For the purposes of this exercise, I will use the following definition of left-libertarianism:
Left-libertarianism, as defended by contemporary theorists such as Peter Vallentyne, Hillel Steiner, and Michael Otsuka, is a doctrine that has a strong commitment to personal liberty and has an egalitarian view concerning natural resources, believing that it is illegitimate for anyone to claim private ownership of resources to the detriment of others. Some left-libertarians of this type support some form of income redistribution on the grounds of a claim by each individual to be entitled to an equal share of natural resources.
In other words, like right-libertarians, they believe that a person’s body is theirs to do with as they will, and a person can presumably entirely own the proceeds of their labour minus some redistribution of the contribution of natural resources.
So, the first part of my take on this concept is pretty simple: “Why bother?”
Why would you bother to expend any effort if, in the UK, you would only get 1/61,000,000 of the reward you make from any given set of resources? (Excluding what you get from your direct labour.)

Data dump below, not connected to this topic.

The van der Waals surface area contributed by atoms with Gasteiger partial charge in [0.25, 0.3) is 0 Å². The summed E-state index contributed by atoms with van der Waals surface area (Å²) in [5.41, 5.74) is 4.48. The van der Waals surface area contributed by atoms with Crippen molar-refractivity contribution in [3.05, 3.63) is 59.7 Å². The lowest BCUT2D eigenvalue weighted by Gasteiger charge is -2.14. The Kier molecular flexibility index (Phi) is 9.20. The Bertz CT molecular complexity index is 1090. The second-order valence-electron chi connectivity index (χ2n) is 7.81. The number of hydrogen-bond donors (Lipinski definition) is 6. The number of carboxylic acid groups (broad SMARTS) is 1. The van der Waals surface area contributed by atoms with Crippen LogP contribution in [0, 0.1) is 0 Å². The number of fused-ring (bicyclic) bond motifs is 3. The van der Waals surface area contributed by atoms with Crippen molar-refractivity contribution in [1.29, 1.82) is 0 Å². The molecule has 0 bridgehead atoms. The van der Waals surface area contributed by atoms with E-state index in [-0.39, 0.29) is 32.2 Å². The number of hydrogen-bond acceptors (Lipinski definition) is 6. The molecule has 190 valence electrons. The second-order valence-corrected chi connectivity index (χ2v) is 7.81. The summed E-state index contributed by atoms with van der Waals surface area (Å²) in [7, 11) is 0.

How would you calculate the value of the resources you need to distribute? What happens if there’s a dispute over the valuation of the resources? Perhaps refer it to some impartial body, like, oh, say, a quango? In what way is that different from the state?
And my second objection to this idea is a very personal one: I’m not a miner and I never will be. I’m not a farmer and I never will be. I can’t for the life of me see why someone who works a piece of land to give me potatoes needs to give me a share of his profits because “we all own the land”. Similarly, for the miner: I want the ring or pendant, I’d like to pay less, but I really can’t see why I deserve a “dividend” because Rio Tinto isn’t actually allowed to own land. I have no interest in the land (and I know I’m not alone in this.) The perfectly sound and libertarian-compatible ideas of specialisation and division of labour mean that as far as I’m concerned, if Rio Tinto wants to own that land for its mineral rights, they can quite happily do so.